For Colored Girls Reviews
"For Colored Girls" is a movie that includes an all-star studded cast. While most of the movies that Tyler Perry write are predictable, this movie had you on the edge of your seat waiting to see what was going to happen next. Tyler Perry was able to incorporate the talents of all of these stars in a positive way. None of the acting in this movie took away from the true meaning of the movie. All of the actresses in this movie stayed true to their character and were able to draw viewers into the lives of the women depicted in this movie.
The cast includes Janet Jackson who played Joanna Bradmore, Lady in Red, who still has not given up her role as a successful, hardworking woman. She is married to Omari Hardwick, Carl, who she later finds out, is living a secret life. She is also the employer of Kimberly Elise, who plays Crystal Wallace (Lady in Brown). Kimberly Elise is known for her role in "The Diary of A Mad Black Woman" where she is portrayed as the woman who always gets into relationships with no good men. Her role remains untainted in, "For Color Girls." The only exception is that she has two children and is in a relationship with Michael Ealy, Beau Willie, who is not only abusive towards her and her children but who also abuses alcohol. Kerry Washington plays the role of Kelly Watkins, Lady in Blue, a social worker who wants to have children of her own but unfortunately, is unable to conceive any. Some would consider her the fixer or Olivia Pope as they call her on the television show "Scandal."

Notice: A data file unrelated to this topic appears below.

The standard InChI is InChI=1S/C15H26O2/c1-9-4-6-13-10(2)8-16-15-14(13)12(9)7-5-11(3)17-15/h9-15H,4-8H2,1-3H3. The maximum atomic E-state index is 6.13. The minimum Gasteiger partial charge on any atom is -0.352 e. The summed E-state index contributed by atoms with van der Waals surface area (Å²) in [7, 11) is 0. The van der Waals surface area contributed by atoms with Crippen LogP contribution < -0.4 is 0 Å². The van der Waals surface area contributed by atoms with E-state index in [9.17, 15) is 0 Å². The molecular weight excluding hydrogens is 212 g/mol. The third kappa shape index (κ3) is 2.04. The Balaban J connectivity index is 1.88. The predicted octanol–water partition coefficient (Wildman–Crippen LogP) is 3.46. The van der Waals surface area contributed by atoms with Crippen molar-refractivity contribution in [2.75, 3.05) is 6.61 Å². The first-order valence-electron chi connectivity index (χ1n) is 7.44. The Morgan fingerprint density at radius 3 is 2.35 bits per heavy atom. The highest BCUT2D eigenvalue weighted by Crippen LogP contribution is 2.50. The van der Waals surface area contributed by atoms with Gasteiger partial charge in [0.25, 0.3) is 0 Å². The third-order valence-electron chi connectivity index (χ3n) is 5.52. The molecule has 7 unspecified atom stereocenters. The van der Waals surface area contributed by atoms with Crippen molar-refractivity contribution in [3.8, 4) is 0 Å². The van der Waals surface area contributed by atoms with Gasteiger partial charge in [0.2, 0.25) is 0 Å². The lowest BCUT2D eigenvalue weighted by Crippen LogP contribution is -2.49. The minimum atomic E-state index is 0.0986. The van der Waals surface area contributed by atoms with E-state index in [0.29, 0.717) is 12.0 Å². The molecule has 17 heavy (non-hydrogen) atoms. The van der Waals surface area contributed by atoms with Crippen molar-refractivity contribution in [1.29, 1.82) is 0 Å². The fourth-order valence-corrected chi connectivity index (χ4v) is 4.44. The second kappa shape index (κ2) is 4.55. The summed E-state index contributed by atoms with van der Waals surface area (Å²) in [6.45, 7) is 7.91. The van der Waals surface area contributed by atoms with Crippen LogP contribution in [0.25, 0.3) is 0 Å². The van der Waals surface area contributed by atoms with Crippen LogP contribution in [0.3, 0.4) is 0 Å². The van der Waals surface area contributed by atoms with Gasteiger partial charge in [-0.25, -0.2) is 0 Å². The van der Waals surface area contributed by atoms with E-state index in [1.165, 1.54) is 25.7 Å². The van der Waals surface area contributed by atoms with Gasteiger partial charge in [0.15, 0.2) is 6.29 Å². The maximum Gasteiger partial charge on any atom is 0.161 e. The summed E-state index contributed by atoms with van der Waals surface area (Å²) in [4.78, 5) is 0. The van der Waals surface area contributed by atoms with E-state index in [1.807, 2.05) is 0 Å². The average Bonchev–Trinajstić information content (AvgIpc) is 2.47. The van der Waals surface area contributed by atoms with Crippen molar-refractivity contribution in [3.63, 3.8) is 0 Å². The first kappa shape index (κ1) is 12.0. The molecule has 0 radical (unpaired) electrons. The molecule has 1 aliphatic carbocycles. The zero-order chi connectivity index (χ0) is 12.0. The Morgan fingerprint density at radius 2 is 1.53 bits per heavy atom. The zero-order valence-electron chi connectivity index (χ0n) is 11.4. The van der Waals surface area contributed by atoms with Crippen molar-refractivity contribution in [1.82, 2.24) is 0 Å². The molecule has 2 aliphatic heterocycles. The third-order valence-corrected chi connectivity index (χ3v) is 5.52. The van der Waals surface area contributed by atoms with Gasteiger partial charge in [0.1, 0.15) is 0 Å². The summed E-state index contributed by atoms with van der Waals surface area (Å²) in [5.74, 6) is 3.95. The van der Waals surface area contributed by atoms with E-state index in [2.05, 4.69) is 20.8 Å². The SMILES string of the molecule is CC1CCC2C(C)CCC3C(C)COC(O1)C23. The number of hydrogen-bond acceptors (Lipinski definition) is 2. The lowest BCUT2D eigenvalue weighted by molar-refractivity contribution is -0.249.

Whoopi Goldberg, Alice, plays as the mother of Tessa Thompson, Nyla Adrose/Lady in Purple, and Thandie Newton (Tangie Adrose/Lady in Orange). In this particular film, Whoopi Goldberg is seen as an eccentric and wild tyrant as she parades around throwing dust and anointing her daughters head with oil. Tessa Thompson also played in the movie "Everyday Black Man" where she was easily influenced by the words of a man and is seen portraying the same role of the na´ve girl. Being na´ve causes Tessa to become pregnant leading her to make a decision that could determine the outcome of her future as a dancer. Thandie Newton has been sexually abused and has channeled that abuse by being promiscuous and having one-night stands to hide all of the pain she feels. Anika Noni Rose, Yasmine/Lady in Yellow, is Tessa's dance teacher. Anika Noni Rose had a body to die for and hips that swayed every time she walked. With a body so enticing it caused men to become intrigued leading her to experience something that would change her life forever.